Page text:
In 1996, the lack of fooling got noted: “Cloudy cool day. I didn’t do any April fooling.”

But when Grandma does bother to go into detail about the day’s foolishness, I just have to chuckle.

1991: “April Fools’ … Was a nice day. The New Horizon had a goat they would deliver for $10. Mary called to have one delivered to both Jim & Wally. They blame me for telling Mary.”

Mary is my Aunt Mary, and Jim and Wally are her brothers, two of Grandma’s three sons. Uncle Wally passed away last year, but this joke reminds me of his sense of humor (and is proof of the foolishness on this side of the family!). He and Grandma exchanged pranks regularly:

1994: “April Fools’. I fooled Wally with a letter. It makes me happy. I did get him!”

1995: “April Fools’. Wally planned to fool me so I locked the garage door. He was here but couldn’t get in.”

1997: “April Fools’ Day. I never fooled anyone. Wally came when I was gone and put the bench on top of the car.”

 

For me, I think April Fool’s jokes are most funny when they’re played on someone else. When someone pulls a joke on me, well, not so much.

Researchers have found apes laugh, dogs laugh and babies laugh before they learn any other language. Laughter is pretty much the same across languages, and it has the same cadence for everyone — if you “ha, ha, ha” too fast or too slow, it’s panting or, er, something else.

So, laughter is like sleep. We all do it instinctively, and no one really knows why. Maybe it’s God’s joke. In any case, a good laugh is good for the soul, which may explain Grandma’s longevity.

May your day be filled with laughter.

Travel Tuesday: Find evidence of intelligent life in Roswell, New Mexico

If you were a conspiracy theorist, you might think some clever marketer working for the tourism bureau in Roswell, New Mexico, cooked up the whole Area 51 incident in order to compel space nuts to visit an otherwise mundane town in the middle of the nowhere.

Nah … that’s crazy.

It much easier to swallow the theory that bug-eyed green aliens crash landed at a ranch near Roswell in 1947 and the whole incident was covered up by the U.S. military.

The UFO story certainly makes for interesting sight-seeing in Roswell, a town my Beloved and I visited earlier this year on our way through “nowhere.” It’s Travel Tuesday here on Minnesota Transplant, so let’s relive our reverie.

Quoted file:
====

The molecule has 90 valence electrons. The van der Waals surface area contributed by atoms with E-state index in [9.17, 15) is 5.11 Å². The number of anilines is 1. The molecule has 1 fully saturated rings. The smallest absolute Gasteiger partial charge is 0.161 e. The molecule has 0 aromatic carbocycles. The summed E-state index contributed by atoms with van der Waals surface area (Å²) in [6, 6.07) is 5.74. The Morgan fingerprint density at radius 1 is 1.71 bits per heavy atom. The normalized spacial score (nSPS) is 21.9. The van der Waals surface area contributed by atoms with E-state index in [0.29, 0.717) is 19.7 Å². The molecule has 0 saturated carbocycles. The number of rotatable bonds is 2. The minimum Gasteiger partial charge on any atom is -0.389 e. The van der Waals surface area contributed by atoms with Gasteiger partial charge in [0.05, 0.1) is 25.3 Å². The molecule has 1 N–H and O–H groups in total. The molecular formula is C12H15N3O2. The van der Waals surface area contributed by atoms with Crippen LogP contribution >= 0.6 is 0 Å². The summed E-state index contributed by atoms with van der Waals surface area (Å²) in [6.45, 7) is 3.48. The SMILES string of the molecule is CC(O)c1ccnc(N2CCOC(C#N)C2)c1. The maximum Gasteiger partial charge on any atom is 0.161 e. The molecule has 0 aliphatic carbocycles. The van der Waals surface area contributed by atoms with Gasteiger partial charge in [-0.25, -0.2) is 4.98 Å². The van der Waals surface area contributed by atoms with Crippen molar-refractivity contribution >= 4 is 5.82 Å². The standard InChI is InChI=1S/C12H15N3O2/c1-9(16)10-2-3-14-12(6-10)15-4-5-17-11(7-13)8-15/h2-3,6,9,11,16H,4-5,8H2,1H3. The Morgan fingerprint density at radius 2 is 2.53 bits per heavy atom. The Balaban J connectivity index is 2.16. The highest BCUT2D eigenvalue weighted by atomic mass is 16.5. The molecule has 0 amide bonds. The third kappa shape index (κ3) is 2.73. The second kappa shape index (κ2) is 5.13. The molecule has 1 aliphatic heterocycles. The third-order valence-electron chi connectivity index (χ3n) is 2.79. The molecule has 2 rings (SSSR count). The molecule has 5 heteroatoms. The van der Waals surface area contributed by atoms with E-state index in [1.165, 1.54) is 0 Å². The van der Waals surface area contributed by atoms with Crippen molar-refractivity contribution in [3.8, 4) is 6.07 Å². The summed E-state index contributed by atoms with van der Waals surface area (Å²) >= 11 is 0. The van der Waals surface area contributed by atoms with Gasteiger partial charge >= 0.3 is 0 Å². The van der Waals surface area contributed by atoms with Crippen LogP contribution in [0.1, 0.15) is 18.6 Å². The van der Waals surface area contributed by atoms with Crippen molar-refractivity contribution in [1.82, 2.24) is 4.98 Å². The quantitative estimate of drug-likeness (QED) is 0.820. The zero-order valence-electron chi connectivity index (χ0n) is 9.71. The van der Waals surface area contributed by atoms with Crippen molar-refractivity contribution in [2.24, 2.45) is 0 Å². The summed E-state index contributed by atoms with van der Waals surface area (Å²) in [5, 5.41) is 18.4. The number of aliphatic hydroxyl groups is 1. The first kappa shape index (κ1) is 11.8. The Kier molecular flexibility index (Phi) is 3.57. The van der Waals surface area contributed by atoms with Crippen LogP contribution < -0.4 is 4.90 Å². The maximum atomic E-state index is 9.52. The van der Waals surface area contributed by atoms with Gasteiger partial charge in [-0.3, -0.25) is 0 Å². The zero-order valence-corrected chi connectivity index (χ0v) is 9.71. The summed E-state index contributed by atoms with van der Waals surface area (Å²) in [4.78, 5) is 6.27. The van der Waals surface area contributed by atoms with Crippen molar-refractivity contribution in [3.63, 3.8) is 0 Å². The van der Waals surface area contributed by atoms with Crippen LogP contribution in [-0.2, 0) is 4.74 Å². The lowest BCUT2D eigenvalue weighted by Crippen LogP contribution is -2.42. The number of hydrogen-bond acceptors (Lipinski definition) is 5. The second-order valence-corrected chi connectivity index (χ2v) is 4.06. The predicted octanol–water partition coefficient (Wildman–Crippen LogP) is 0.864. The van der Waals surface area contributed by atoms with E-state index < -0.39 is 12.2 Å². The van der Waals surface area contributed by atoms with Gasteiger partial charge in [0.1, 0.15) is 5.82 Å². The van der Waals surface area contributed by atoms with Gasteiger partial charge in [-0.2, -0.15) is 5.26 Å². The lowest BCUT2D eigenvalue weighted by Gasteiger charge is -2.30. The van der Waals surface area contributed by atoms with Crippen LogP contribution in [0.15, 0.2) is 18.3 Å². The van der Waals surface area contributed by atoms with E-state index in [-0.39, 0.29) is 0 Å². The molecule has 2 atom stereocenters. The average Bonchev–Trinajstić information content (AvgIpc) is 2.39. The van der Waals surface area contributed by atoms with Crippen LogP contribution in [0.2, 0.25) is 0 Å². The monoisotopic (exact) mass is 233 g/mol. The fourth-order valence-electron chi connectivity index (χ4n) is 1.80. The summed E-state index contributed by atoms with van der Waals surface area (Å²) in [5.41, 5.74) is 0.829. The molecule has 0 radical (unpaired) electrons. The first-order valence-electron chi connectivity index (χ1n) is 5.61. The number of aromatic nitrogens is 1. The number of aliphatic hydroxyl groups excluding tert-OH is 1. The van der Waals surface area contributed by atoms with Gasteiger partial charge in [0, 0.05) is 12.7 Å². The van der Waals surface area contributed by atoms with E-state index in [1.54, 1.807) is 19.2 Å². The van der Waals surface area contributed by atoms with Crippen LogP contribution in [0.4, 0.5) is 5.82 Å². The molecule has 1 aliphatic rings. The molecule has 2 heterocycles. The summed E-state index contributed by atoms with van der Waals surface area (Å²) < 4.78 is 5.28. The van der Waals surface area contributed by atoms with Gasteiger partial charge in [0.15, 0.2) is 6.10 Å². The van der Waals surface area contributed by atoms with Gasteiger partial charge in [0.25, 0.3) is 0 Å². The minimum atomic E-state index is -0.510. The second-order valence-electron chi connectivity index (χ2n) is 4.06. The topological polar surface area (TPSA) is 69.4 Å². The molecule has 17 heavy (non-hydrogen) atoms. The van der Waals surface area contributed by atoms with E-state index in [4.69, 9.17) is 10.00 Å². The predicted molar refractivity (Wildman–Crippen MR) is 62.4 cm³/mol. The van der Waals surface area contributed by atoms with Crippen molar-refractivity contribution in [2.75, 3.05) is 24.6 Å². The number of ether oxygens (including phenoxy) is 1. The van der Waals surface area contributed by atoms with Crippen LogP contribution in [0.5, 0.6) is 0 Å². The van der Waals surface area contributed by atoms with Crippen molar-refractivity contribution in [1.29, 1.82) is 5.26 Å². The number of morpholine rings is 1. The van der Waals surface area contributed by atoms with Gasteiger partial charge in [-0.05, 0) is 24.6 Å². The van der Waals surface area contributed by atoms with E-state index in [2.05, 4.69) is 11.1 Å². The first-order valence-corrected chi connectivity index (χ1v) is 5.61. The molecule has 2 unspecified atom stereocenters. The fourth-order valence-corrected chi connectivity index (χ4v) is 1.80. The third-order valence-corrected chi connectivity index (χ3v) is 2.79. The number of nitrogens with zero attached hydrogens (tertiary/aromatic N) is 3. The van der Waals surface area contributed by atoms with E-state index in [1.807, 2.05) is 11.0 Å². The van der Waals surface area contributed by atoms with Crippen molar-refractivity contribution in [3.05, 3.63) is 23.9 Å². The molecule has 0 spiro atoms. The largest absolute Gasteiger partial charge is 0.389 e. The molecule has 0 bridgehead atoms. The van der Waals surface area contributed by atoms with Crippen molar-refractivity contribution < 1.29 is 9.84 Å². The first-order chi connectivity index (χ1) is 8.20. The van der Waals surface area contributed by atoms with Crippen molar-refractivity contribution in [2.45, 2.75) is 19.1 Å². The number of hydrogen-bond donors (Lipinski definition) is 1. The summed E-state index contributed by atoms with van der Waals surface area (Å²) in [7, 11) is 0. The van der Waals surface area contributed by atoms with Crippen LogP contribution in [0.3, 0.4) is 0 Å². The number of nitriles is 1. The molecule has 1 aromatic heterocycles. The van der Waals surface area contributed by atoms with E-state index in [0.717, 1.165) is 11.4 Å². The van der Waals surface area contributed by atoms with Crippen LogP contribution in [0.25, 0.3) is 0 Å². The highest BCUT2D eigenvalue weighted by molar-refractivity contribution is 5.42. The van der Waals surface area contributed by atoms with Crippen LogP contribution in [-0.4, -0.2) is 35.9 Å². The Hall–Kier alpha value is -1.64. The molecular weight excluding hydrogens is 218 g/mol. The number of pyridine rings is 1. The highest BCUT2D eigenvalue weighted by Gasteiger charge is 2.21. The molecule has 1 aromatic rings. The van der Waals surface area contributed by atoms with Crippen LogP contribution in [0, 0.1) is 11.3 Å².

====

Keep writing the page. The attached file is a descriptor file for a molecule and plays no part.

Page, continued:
alien-straight-up

You’d be grumpy, too, if you traveled 50,ooo light years only to realize you forgot your pants.

We stayed two nights at the Town and Country RV & Mobile Home Park, and it was a perfectly respectable, uneventful visit. For a science fiction fan who likes her Star Trek with a side of X-Files, it was a little disappointing to see only stars in the wide open sky.

But not unexpected.

alien-museum

A space craft lands every hour at the UFO Museum.

The highlight of our visit, of course, was the International UFO Museum & Research Center, which is replete newspaper articles, photographs and tchotchkes of the close encounter kind. If you want to believe the story that aliens landed once landed there and the government covered it up, you’ll find plenty of evidence. If you want to believe it was just a weather balloon that inspired the crazies, you’ll find plenty of evidence of that, too.

You can even join the research center (I did) though I can’t find any evidence of that on the internet right now. Must be a cover-up of some sort (I’ve heard the system is rigged, so you never know).

Next door to the museum is an awesome little gift shop filled with photo opportunities around every corner (do flying saucers have corners?).

alien-area-51

Creepy place.

Alien Zone Area 51 is worth the price of admission (which as I recall was $3 a person, but don’t trust me — who knows what kind of alien lobotomy might have been performed on me while I slept).

alien-landing